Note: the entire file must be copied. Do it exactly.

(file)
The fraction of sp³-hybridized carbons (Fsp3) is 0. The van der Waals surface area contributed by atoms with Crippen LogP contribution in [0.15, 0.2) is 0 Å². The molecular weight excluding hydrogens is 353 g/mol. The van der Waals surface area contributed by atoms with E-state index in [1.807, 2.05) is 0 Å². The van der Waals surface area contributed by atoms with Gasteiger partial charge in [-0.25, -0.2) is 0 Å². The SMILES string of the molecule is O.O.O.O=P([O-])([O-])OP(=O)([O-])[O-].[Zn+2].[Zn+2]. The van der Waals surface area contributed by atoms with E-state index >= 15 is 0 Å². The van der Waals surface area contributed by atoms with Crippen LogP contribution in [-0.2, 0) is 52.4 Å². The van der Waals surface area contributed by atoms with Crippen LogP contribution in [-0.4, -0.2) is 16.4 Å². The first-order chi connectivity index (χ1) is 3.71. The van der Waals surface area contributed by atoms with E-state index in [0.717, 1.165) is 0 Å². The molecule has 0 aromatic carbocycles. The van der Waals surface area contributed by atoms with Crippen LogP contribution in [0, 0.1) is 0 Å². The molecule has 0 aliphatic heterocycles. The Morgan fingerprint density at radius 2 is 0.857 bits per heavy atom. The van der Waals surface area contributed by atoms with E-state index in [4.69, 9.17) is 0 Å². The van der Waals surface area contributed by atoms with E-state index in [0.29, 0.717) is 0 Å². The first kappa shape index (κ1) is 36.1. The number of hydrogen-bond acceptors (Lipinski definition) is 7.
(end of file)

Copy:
The fraction of sp³-hybridized carbons (Fsp3) is 0. The van der Waals surface area contributed by atoms with Crippen LogP contribution in [0.15, 0.2) is 0 Å². The molecular weight excluding hydrogens is 353 g/mol. The van der Waals surface area contributed by atoms with E-state index in [1.807, 2.05) is 0 Å². The van der Waals surface area contributed by atoms with Gasteiger partial charge in [-0.25, -0.2) is 0 Å². The SMILES string of the molecule is O.O.O.O=P([O-])([O-])OP(=O)([O-])[O-].[Zn+2].[Zn+2]. The van der Waals surface area contributed by atoms with E-state index >= 15 is 0 Å². The van der Waals surface area contributed by atoms with Crippen LogP contribution in [-0.2, 0) is 52.4 Å². The van der Waals surface area contributed by atoms with Crippen LogP contribution in [-0.4, -0.2) is 16.4 Å². The first-order chi connectivity index (χ1) is 3.71. The van der Waals surface area contributed by atoms with E-state index in [0.717, 1.165) is 0 Å². The molecule has 0 aromatic carbocycles. The van der Waals surface area contributed by atoms with Crippen LogP contribution in [0, 0.1) is 0 Å². The molecule has 0 aliphatic heterocycles. The Morgan fingerprint density at radius 2 is 0.857 bits per heavy atom. The van der Waals surface area contributed by atoms with E-state index in [4.69, 9.17) is 0 Å². The van der Waals surface area contributed by atoms with E-state index in [0.29, 0.717) is 0 Å². The first kappa shape index (κ1) is 36.1. The number of hydrogen-bond acceptors (Lipinski definition) is 7.